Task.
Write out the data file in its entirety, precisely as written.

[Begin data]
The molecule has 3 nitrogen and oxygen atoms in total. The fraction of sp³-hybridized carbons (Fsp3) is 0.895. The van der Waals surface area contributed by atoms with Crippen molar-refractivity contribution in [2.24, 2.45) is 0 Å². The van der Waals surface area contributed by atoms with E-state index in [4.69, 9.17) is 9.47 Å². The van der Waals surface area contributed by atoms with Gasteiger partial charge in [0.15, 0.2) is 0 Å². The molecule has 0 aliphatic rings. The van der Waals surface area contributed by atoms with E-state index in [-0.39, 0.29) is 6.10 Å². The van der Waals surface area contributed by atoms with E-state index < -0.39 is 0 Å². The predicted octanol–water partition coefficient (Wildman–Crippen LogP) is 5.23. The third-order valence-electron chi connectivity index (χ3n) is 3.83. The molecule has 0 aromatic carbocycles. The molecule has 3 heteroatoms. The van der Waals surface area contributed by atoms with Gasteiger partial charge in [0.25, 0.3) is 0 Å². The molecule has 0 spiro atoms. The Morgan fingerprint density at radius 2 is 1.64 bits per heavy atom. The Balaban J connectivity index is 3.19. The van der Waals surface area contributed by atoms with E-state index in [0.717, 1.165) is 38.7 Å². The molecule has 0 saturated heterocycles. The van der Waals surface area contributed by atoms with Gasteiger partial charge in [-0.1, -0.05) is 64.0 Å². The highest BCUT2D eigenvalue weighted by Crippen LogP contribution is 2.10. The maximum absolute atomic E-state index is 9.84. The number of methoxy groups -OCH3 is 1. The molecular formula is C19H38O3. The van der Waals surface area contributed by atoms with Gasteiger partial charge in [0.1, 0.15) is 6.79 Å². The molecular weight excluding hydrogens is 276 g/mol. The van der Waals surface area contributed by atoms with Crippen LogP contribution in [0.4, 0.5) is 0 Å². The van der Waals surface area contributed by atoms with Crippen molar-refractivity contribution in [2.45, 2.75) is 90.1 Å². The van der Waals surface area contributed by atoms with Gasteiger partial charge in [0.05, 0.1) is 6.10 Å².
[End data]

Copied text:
The molecule has 3 nitrogen and oxygen atoms in total. The fraction of sp³-hybridized carbons (Fsp3) is 0.895. The van der Waals surface area contributed by atoms with Crippen molar-refractivity contribution in [2.24, 2.45) is 0 Å². The van der Waals surface area contributed by atoms with E-state index in [4.69, 9.17) is 9.47 Å². The van der Waals surface area contributed by atoms with Gasteiger partial charge in [0.15, 0.2) is 0 Å². The molecule has 0 aliphatic rings. The van der Waals surface area contributed by atoms with E-state index in [-0.39, 0.29) is 6.10 Å². The van der Waals surface area contributed by atoms with E-state index < -0.39 is 0 Å². The predicted octanol–water partition coefficient (Wildman–Crippen LogP) is 5.23. The third-order valence-electron chi connectivity index (χ3n) is 3.83. The molecule has 0 aromatic carbocycles. The molecule has 3 heteroatoms. The van der Waals surface area contributed by atoms with Gasteiger partial charge in [0.25, 0.3) is 0 Å². The molecule has 0 spiro atoms. The Morgan fingerprint density at radius 2 is 1.64 bits per heavy atom. The Balaban J connectivity index is 3.19. The van der Waals surface area contributed by atoms with E-state index in [0.717, 1.165) is 38.7 Å². The molecule has 0 saturated heterocycles. The van der Waals surface area contributed by atoms with Gasteiger partial charge in [-0.1, -0.05) is 64.0 Å². The highest BCUT2D eigenvalue weighted by Crippen LogP contribution is 2.10. The maximum absolute atomic E-state index is 9.84. The number of methoxy groups -OCH3 is 1. The molecular formula is C19H38O3. The van der Waals surface area contributed by atoms with Gasteiger partial charge in [0.1, 0.15) is 6.79 Å². The molecular weight excluding hydrogens is 276 g/mol. The van der Waals surface area contributed by atoms with Crippen LogP contribution in [0.4, 0.5) is 0 Å². The van der Waals surface area contributed by atoms with Crippen molar-refractivity contribution in [2.45, 2.75) is 90.1 Å². The van der Waals surface area contributed by atoms with Gasteiger partial charge in [0.05, 0.1) is 6.10 Å².